Single-Parent Families

By Arditti, Joyce A. | Journal of Comparative Family Studies, Autumn 1995 | Go to article overview

Single-Parent Families


Arditti, Joyce A., Journal of Comparative Family Studies


KISSMAN, Kris and Jo Ann ALLEN, SINGLE-PARENT FAMILIES. Newbury Park, CA: Sage Publications, Inc, 1993, 159 pp., $14.95 Softcover

JOYCE A. ARDITTI*

Recently, single-parent families have been the subject of much debate and controversy-being blamed for a large portion of children's malaise and other contemporary evils. Central to much of the concern is a belief that single parent families constitute a deficient family structure which inevitably leads to negative family outcomes. "Single Parent Families" provides a much needed break from the deficit based discourse that has been so predominant on this subject. The book is organized around the presumption that the singleparent family is one of many family forms characterized by a great deal of within-group variation. This variation, stemming from gender, race, ethnicity, age and life cycle differences, has important implications for the quality of life in single parent families as well as interventions. In this volume, the majority of the authors' attention is devoted to interventions aimed at supporting the integrity of mother-headed households. The philosophical basis for these interventions is outlined in Ch. 2, where the feminist influence in social work is discussed and practice principles like networking, empowerment, and emphasis on women's experiences, are seen as crucial in assisting single mothers and counteracting negative stereotypes.

Ch. 3, "Conversations and Consultations with Single Mothers and Their Families" continues the discussion of how best to implement gender-sensitive premises into practice that is responsive to the realities of mother-headed families. The use of therapeutic techniques such as reframing and restorying are considered as a means of empowering single mothers. Ch. 4 extends the context of intervention from the individual to multiple systems of influence. The interconnectedness of social, psychological, physical, and cultural factors are the basis of consideration in this chapter providing an excellent foundation for intervention. The role of the therapist is to transform "problem-determined" systems into "problem-solving" systems by focusing on and enhancing the single mother's strengths and to affirm her in her parent role. The context of the larger social system, which often reinforces a deficit model view of mother-headed families, must be counteracted. Consistent with the ecological framework laid out in chapter 4, chapters 5 & 6 specifically address single mothers', need for support from family members, partners, as well as sources in the community.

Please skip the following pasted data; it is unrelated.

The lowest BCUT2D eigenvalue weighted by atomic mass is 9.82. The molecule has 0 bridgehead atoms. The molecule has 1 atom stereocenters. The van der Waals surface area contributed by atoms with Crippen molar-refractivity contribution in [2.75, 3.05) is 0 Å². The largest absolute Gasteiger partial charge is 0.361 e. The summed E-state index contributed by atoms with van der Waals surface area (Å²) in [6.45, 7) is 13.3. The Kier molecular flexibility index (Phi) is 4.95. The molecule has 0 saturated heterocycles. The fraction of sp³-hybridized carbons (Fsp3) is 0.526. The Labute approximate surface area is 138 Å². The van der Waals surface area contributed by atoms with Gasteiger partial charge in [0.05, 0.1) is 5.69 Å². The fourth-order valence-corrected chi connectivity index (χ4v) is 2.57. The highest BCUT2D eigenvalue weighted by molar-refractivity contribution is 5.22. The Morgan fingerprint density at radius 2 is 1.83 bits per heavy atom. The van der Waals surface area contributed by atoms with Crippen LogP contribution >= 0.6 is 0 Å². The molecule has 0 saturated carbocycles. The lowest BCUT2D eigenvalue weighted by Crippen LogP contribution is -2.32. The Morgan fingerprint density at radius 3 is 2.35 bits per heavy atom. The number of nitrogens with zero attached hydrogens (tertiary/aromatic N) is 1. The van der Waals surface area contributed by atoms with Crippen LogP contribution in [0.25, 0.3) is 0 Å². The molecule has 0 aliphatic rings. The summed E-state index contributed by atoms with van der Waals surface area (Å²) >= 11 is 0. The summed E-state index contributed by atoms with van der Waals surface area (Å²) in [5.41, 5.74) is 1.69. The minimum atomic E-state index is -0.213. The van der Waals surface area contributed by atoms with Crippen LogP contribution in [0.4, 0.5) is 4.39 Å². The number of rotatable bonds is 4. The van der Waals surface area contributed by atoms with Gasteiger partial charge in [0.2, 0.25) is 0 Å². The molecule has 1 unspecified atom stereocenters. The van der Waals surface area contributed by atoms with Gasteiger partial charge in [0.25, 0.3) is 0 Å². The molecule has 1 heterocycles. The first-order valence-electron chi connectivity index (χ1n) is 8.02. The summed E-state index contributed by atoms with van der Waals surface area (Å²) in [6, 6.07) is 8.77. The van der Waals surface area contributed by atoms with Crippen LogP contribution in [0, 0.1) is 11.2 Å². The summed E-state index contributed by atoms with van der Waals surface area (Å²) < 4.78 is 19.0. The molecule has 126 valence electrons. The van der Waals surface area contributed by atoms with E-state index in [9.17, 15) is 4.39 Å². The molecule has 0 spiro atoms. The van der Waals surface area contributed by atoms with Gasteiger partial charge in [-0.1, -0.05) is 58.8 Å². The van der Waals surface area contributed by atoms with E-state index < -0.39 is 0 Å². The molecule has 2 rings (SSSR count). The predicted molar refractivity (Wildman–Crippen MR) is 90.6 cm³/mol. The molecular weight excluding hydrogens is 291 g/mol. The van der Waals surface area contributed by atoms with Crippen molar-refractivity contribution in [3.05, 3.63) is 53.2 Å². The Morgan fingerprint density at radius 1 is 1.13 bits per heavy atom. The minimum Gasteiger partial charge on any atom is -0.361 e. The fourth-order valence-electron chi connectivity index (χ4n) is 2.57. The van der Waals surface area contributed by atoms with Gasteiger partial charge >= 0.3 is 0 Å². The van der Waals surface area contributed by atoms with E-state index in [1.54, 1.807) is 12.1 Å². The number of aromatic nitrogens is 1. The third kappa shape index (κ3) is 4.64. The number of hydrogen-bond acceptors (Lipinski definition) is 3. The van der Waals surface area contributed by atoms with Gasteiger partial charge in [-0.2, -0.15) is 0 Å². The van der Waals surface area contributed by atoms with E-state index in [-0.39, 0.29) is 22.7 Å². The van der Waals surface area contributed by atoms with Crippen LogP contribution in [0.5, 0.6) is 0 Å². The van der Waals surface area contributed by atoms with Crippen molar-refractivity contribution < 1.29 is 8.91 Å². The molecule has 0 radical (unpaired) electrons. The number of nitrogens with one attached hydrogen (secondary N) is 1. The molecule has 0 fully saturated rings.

Issues pertaining to family diversity are reflected in chapters 7, 8, 9, which focus on the needs of ethnic families" adolescent parents and single-father headed households respectively. In chapter 7, the authors rightly point out that practitioners should have an understanding of how "ethclass" (combination of ethnicity and class) has generated survival strengths, that although often viewed as deviant by mainstream culture, prove quite useful for many ethnic families. Chapter 8 summarizes an interesting program between a school of social work and a teen parent program designed to disseminate information pertaining to parental skills, knowledge of child development, and support utilization. …